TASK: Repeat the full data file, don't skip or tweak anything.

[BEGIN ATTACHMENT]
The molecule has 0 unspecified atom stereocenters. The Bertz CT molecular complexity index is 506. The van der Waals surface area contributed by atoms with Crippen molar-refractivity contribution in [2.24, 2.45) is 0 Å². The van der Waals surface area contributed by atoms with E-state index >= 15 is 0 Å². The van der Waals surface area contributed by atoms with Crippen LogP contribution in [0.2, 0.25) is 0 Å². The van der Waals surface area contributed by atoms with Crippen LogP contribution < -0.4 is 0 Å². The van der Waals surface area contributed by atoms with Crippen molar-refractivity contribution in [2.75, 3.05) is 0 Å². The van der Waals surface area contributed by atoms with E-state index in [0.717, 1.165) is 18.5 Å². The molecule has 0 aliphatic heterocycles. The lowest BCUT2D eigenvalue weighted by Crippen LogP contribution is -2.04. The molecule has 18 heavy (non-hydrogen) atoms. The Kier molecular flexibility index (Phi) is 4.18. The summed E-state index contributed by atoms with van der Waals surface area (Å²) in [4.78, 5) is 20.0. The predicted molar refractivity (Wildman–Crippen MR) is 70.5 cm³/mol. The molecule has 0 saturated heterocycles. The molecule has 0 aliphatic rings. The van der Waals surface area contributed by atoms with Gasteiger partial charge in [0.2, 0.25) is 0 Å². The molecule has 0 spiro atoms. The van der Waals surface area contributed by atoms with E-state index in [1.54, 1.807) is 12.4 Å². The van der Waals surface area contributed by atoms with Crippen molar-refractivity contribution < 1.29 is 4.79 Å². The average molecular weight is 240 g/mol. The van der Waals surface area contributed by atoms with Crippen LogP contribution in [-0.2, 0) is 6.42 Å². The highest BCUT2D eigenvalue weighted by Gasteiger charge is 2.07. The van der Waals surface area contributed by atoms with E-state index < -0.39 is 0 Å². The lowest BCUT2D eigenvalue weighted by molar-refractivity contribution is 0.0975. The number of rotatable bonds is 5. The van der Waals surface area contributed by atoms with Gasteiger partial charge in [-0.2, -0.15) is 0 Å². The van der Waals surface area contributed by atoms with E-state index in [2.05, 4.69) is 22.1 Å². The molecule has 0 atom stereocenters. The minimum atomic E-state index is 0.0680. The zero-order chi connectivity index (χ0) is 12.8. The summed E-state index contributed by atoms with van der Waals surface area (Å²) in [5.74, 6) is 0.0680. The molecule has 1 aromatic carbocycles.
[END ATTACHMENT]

The molecule has 0 unspecified atom stereocenters. The Bertz CT molecular complexity index is 506. The van der Waals surface area contributed by atoms with Crippen molar-refractivity contribution in [2.24, 2.45) is 0 Å². The van der Waals surface area contributed by atoms with E-state index >= 15 is 0 Å². The van der Waals surface area contributed by atoms with Crippen LogP contribution in [0.2, 0.25) is 0 Å². The van der Waals surface area contributed by atoms with Crippen LogP contribution < -0.4 is 0 Å². The van der Waals surface area contributed by atoms with Crippen molar-refractivity contribution in [2.75, 3.05) is 0 Å². The van der Waals surface area contributed by atoms with E-state index in [0.717, 1.165) is 18.5 Å². The molecule has 0 aliphatic heterocycles. The lowest BCUT2D eigenvalue weighted by Crippen LogP contribution is -2.04. The molecule has 18 heavy (non-hydrogen) atoms. The Kier molecular flexibility index (Phi) is 4.18. The summed E-state index contributed by atoms with van der Waals surface area (Å²) in [4.78, 5) is 20.0. The predicted molar refractivity (Wildman–Crippen MR) is 70.5 cm³/mol. The molecule has 0 saturated heterocycles. The molecule has 0 aliphatic rings. The van der Waals surface area contributed by atoms with Gasteiger partial charge in [0.2, 0.25) is 0 Å². The molecule has 0 spiro atoms. The van der Waals surface area contributed by atoms with E-state index in [1.54, 1.807) is 12.4 Å². The van der Waals surface area contributed by atoms with Crippen molar-refractivity contribution < 1.29 is 4.79 Å². The average molecular weight is 240 g/mol. The van der Waals surface area contributed by atoms with Crippen LogP contribution in [-0.2, 0) is 6.42 Å². The highest BCUT2D eigenvalue weighted by Gasteiger charge is 2.07. The van der Waals surface area contributed by atoms with E-state index < -0.39 is 0 Å². The lowest BCUT2D eigenvalue weighted by molar-refractivity contribution is 0.0975. The number of rotatable bonds is 5. The van der Waals surface area contributed by atoms with Gasteiger partial charge in [-0.2, -0.15) is 0 Å². The van der Waals surface area contributed by atoms with E-state index in [2.05, 4.69) is 22.1 Å². The molecule has 0 atom stereocenters. The minimum atomic E-state index is 0.0680. The zero-order chi connectivity index (χ0) is 12.8. The summed E-state index contributed by atoms with van der Waals surface area (Å²) in [5.74, 6) is 0.0680. The molecule has 1 aromatic carbocycles.